Cambodia Attractions

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  • Bayon & Ta Prohm Temples

    UNESCO World Heritage site near Siem Reap

    Aside from Angkor Wat, Ta Prohm and Bayon may be the best known and most photographed of the “other” temples. Ta Prohm is popular because of its lost temple in the jungle atmosphere, overgrown with trees and vines, and Bayon is famous for its huge enigmatic, carved stone faces.

    The Bayon Temple is the dominant feature inside the walled city of Angkor Thom, and Ta Prohm is not far outside the Victory Gate of Angkor Thom. Both are Buddhist temples, and were constructed by King Jayavarman VII; Bayon in the late 12th century, and Ta Prohm from the mid 12th century to the early 13th century. These two magnificent examples of Angkor temple architecture should not be missed. See below for details of these two ancient structures.

  • Bayon Temple

    The two must see ancient Angkorian temples are Angkor Wat and Bayon. The huge enigmatic stone faces of Bayon have become some of the most iconic and recognizable features associated with the ancient Khmer Kingdom and its architecture.
    The Bayon Temple is at the centre of the great walled city of Angkor Thom, which is at the heart of the Angkor Archeological Park.

    Bayon has some 50 towers, with four huge carved faces on most of them. Each of the four faces are four metres high and oriented toward the four points of the compass. The faces all have the same strange smile and closed eyes, creating a mysterious and serene countenance, representing an all-knowing state of inner peace, and perhaps a state of Nirvana.

    There is debate as to who the faces actually represent, and some theories put forward say that they are the face of a Bodhisattva (Buddhism's compassionate and enlightened being), or a combination of Buddha and Jayavarman VII. Bayon was constructed as Jayavarman VII's state-temple, and it represents the height of his massive building program.

    Bayon is rich in decoration, and the bas-reliefs on the exterior walls of the lower level and on the upper level are outstanding. The bas-reliefs on the southern wall are of scenes from a sea battle between the Khmer and the Cham. However, it is not known if they represent the Cham invasion of 1177AD, or a later victorious battle for the Khmer. There are also interesting and extensive carvings of scenes from everyday life, including market scenes, religious rituals, cockfighting, chess games and childbirth. Of note are the unfinished carvings on some walls, which were probably not finished due to the death of Jayavarman VII.

    Subsequently, Bayon underwent several additions and modifications under later kings, and some of the bas-reliefs on the inner walls were carved at a later date under the Hindu king Jayavarman VIII. The terrace to the east of the temple, the libraries, the square corners of the inner gallery, and parts of the upper terrace appear to be additions that were not part of the original structure.

    Since the Bayon Temple was constructed in stages over a span of many years, it appears to be somewhat of an architectural jumble. When seen from a distance, at first it can seem like a rather formless jumble of stone, but on the inside, there is a maze of galleries, towers and passageways on the three different levels. The best time for photographs is when the sun is rather low near sunrise and sunset.

    Location: Central Angkor Thom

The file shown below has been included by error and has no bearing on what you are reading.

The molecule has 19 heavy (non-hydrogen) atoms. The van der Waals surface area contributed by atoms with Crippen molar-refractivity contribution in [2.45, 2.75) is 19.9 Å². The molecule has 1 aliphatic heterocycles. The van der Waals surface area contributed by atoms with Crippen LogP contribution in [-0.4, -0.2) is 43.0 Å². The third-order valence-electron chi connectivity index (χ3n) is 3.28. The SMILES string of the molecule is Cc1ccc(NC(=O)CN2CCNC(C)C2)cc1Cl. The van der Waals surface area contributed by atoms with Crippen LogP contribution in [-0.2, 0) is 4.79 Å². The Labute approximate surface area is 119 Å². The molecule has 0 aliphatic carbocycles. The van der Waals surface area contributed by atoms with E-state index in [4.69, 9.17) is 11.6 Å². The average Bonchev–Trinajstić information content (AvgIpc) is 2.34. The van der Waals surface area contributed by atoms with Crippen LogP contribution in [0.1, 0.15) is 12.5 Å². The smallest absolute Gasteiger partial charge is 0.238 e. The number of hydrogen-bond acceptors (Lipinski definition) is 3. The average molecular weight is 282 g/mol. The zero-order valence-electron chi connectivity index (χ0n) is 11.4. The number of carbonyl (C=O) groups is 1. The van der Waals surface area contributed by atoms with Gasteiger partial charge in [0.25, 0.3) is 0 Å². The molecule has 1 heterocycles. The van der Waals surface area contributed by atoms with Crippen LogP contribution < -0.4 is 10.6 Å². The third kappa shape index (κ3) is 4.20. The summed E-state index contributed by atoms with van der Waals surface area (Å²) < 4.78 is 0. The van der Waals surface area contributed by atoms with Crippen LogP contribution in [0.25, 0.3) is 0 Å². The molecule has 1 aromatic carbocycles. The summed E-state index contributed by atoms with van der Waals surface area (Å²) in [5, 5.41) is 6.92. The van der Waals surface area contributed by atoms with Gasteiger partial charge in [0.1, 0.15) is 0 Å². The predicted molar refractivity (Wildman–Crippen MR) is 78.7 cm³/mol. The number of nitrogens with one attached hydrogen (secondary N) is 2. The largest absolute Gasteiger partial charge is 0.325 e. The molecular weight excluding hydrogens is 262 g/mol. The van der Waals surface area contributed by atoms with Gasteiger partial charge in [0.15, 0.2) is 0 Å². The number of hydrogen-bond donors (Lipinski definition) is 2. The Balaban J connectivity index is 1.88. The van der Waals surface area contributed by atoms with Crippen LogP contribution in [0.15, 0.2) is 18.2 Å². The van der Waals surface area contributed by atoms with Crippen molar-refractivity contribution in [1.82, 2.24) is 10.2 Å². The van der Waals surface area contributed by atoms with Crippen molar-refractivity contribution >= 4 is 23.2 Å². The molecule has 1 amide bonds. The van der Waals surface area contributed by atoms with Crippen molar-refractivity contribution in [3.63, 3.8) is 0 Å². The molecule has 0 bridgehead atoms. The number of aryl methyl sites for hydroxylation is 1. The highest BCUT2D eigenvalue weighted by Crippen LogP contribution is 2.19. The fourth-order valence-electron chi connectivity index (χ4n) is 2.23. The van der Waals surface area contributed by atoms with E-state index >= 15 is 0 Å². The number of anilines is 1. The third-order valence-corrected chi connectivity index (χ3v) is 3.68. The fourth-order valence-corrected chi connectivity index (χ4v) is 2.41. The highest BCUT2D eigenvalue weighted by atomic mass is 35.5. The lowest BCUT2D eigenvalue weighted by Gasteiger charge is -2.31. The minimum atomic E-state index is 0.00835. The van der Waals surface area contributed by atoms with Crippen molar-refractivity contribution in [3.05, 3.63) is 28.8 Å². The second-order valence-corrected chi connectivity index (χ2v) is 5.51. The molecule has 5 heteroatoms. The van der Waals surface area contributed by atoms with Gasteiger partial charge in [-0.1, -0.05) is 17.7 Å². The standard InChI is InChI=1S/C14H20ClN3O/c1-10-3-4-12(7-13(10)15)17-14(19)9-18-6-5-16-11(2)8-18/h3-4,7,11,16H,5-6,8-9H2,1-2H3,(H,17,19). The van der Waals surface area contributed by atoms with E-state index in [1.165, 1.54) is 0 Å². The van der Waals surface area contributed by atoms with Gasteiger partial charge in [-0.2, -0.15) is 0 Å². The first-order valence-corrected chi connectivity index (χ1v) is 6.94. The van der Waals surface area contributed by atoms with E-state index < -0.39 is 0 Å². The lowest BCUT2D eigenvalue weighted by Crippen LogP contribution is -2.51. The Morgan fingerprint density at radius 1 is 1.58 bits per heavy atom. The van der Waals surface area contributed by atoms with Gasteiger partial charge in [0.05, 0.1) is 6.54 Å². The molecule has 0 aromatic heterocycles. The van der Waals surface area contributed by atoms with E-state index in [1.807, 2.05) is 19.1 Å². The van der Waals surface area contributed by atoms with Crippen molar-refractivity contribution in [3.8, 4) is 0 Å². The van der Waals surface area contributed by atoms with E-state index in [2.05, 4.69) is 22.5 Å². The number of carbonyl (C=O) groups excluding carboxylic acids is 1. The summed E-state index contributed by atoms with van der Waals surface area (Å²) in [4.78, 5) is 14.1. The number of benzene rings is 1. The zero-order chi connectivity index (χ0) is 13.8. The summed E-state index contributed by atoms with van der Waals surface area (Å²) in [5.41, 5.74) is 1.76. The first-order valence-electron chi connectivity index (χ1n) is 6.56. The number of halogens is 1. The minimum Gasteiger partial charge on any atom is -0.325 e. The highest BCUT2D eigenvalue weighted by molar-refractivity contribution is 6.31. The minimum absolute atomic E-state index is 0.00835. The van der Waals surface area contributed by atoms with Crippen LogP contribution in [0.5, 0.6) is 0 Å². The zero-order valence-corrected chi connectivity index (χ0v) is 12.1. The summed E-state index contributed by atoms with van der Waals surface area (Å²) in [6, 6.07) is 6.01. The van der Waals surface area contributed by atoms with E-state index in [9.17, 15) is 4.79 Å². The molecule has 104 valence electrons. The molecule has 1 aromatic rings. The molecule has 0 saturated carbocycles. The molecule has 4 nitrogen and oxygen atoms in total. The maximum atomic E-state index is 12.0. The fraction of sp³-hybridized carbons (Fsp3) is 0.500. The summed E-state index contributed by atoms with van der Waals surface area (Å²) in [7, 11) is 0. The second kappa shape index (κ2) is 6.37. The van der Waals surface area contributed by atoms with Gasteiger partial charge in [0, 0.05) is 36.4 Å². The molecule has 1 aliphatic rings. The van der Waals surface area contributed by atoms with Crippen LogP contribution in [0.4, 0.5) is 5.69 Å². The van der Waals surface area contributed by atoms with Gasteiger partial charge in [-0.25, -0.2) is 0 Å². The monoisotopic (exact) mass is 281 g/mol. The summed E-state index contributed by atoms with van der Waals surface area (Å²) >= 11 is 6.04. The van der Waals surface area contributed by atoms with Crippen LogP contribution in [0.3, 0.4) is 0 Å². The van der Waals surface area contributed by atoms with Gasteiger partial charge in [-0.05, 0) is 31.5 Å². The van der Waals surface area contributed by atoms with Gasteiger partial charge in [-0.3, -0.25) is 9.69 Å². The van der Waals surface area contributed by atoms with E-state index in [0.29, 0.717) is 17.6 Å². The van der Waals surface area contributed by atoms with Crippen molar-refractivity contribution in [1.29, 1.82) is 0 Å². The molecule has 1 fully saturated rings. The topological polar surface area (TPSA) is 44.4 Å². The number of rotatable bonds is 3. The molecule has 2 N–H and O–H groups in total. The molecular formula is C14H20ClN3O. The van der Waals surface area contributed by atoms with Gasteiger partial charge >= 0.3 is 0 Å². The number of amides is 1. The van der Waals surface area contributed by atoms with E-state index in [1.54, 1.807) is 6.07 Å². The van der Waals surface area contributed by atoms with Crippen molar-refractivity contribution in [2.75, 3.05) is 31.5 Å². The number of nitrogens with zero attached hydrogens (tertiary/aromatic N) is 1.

Construction Period: Late 12th century C.E.
    Religion: Buddhist
    Built by: King Jayavarman VII
    Building style: Bayon

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    Ta Prohm Temple

    The temples of Angkor Wat and the walled city of Angkor Thom are perhaps the most famous and best known of all the ancient temple sites. To the east of Angkor Thom is the third most important, and one of the most photographed of all the ancient temples due to its dramatic scenery.

    Ta Prohm is a quiet, and sprawling monastery, and unlike most other sites, it has only been partially cleared of overgrowth, and has been intentionally left more or less the way it was originally found. Some walls and doorways of the ancient structure were left overgrown and gripped by huge trees and other foliage. Flocks of parrots in the trees add to the atmosphere, and give the visitor the feeling of discovering a temple lost in the jungle. With this image in mind, it is not hard to imagine what the French naturalist Henri Mouhot must have felt when he ‘discovered’ the temple in 1860.

    The monastery was one of King Jayavarman VII's first major temple projects, and was dedicated to his mother. It is estimated that at one time this vast 600-room monastery and the surrounding area had a population of over 70,000 people. The temple is 145 metres by 125 metres, It was home to high priests, monks, assistants, dancers and laborers, and was very wealthy with great stores of jewels and gold, and controlled an estimated 3,000 villages.

    It contains a maze of courtyards and galleries, and is well worth spending some time to explore its many dark corridors. Ta Prohm was used in both the movie and game of 'Tomb Raider', and has some of the best temple-in-the-jungle photo opportunities.

    Ta Prohm is similar in general design to the temples of Preah Khan and Banteay Kdei, which were also built by Jayavarman VII at a later date. Preah Khan was dedicated to Jayavarman VII’s father.

    Ta Prohm is an excellent example of the monastic complex style temples, and is a must to be included in any visit to the temples.

    Location: One km east of Angkor Thom
    Construction Period: Mid 12th - Early 13th century C.E.
    Religion: Buddhist
    Built by: King Jayavarman VII
    Building Style: Bayon
    Best Time to Visit: Early morning when it is not as crowded.

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